Astute readers may have noticed that, while I’ve written a lot about my father, I seldom reference my mother, other than her tendency to cry when people tell her they’ve read my column.
That’s because there are only two kind of stories to tell about my mother. One is the mushy, decidedly unfunny kind, like spending her peak years feeding me, clothing me, washing my beshitten underwear, and making at least half-hearted attempts to keep me from sticking a fork in the toaster.
The other kind are the stories that would get me in trouble if I shared them publicly, like the time she called my brother a “son of a bitch” (true), or her torrid 1970s affair with singer Tom Jones (alleged).
Astute readers will also note that it’s currently much closer to Thanksgiving than to Mother’s Day. As I’ve previously suggested in my last column: Screw topicality. Besides, maybe you’re reading this on my future blog in May 2020, in which case: Hi, Mom!
So here are the stories I can share about my mom, with minimal embellishment, because I have 4th of July celebrations to prepare.
Story #1: It will surprise no one that was often bullied in school, including one orange-skinned kid who told me he wanted to grab my pussy. Not sure what became of him, but no doubt he’s either selling used cars or in prison.
But there was another kid who made the mistake of tormenting me one day on the way home from school. During the course of the scuffle, he tore my jacket, which is unacceptable unless you’re a Civil War doctor or Justin Timberlake during a wardrobe malfunction.
When I finally reached the sanctuary of home, Mom met me at the door and asked me who my “new friend” was. I told her the kid had ripped my jacket, because this was before the phrase “snitches get stitches” had gained currency.
Moments later, my mom was chasing that bully down the street with a spatula. I’m not sure what she planned to do with it, but that kid was lucky he ran, because I’m sure she hadn’t warmed it up before going Gordon Ramsey on his ass.
Obviously, having your mom fight your fights is a violation of the Bully Code, which dictates that, when you’re bullied, you suck it up and pretend it never happened, even if the kid took your lunch money, your girlfriend, and your Republican presidential nomination.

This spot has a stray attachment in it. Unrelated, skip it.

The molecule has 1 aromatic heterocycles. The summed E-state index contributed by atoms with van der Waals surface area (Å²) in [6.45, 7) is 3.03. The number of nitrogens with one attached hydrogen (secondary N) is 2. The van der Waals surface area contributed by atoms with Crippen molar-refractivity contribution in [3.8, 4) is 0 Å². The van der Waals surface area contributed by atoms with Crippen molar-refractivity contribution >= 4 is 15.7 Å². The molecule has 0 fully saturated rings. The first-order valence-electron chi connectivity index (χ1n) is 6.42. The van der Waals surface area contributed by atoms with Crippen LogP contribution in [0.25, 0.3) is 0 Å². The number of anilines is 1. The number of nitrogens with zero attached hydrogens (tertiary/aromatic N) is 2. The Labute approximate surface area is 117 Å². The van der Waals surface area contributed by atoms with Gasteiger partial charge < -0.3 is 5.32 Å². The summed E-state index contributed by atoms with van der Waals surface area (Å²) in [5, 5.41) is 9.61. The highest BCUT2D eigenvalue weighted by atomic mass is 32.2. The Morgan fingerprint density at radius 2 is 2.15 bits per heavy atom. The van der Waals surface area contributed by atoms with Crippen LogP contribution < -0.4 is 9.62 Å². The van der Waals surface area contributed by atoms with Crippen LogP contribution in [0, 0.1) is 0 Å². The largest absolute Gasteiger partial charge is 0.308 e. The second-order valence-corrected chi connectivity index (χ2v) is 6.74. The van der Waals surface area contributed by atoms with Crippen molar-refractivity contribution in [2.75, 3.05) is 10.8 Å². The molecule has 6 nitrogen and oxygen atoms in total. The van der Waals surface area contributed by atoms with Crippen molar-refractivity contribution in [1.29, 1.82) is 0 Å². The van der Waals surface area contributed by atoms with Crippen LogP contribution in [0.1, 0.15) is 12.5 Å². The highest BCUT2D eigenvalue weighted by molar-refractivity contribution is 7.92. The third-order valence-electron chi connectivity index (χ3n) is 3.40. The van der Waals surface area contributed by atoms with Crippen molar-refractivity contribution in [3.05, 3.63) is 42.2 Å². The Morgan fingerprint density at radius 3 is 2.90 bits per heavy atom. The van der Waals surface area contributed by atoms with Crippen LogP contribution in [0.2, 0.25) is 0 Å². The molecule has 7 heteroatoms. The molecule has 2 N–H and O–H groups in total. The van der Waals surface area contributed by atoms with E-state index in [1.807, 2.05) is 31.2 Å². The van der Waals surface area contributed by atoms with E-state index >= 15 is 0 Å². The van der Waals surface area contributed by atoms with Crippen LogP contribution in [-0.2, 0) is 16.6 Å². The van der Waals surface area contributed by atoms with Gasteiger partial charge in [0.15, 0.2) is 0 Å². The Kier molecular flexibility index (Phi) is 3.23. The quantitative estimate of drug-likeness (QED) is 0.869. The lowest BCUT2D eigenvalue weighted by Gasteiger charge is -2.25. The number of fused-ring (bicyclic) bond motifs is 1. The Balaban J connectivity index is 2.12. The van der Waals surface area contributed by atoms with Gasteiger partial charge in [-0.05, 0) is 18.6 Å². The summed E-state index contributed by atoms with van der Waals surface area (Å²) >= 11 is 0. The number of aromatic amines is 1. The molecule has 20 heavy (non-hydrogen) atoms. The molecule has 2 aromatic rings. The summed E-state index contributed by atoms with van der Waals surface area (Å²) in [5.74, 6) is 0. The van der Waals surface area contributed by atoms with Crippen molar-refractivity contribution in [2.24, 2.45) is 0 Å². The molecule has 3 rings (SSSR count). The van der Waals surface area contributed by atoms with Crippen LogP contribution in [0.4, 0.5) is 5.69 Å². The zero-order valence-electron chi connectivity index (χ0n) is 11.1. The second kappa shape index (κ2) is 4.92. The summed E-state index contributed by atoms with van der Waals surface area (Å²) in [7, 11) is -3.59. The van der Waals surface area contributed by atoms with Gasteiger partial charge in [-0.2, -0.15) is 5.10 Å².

But you know what? I heard from that kid only one other time, when he ribbed me for “having your mommy come after me.”
“Yeah, and you ran, too,” I said. I honestly don’t recall his response, but I’m sure it wasn’t something I could repeat to Mom verbatim.
Story #2: I really liked the Spider-Man rain parka Mom bought for me. It’s quite remarkable that she bought it, especially when you consider her reaction when I told her that I wanted to wear it to school: “You sure about this?”
Really, she said that. And to anyone else, that would’ve been a red flag. I mean, this was coming from a woman who regularly dressed me in shirts that would coordinate well with bowling shoes that had been barfed on by a circus clown.
(Again, I don’t blame Mom for that. It was the 1970s, and everyone wanted to look like the doors on Let’s Make a Deal.)
I assured Mom that my Spider-Man parka was the coolest thing since leisure suits. Soon after arriving at school, however, I was politely informed by every laughing spectator that I looked like a bright red penis wearing a rubber dress.
“Mom made me wear it,” I explained, throwing my mom under the bus, which was easy to do, as the bus driver was convulsing with too much laughter to notice.
As I left school that sunny afternoon, my Spider-Man parka compacted into my lunch box, I got into the car, where my mom sat behind the wheel, eager to lend a sympathetic ear, or to perhaps drop a line that she’d been holding in for the last seven and a half hours.
“The kids laughed at you, didn’t they?” she said.
And we drove away, my mother’s youngest son in the passenger seat, a wiser but no less dorkier young man.
Story #3: I can’t say I got a lot of memorable advice from my parents, though I do recall my father telling me, “When it’s busy at the mall, you’ll always find plenty of empty parking spots at Sears.”
The closest thing to advice from my mother came when my sister asked her if we had any toilet paper. My mom’s exact response: “Oh, sure, we never run out of toilet paper. Not since that one year…!”
No doubt she was talking about the great Toilet Paper Famine of 1973—which, in case you think I’m joking, was a real thing. But you know what? To this day, I never run out of ass wipes.
Admittedly, this isn’t really much of a story, but it’s certainly the greatest quote involving clean anuses since Churchill uttered his famous line, “If you’re going through hell, keep going. And pick up some Charmin while you’re there.”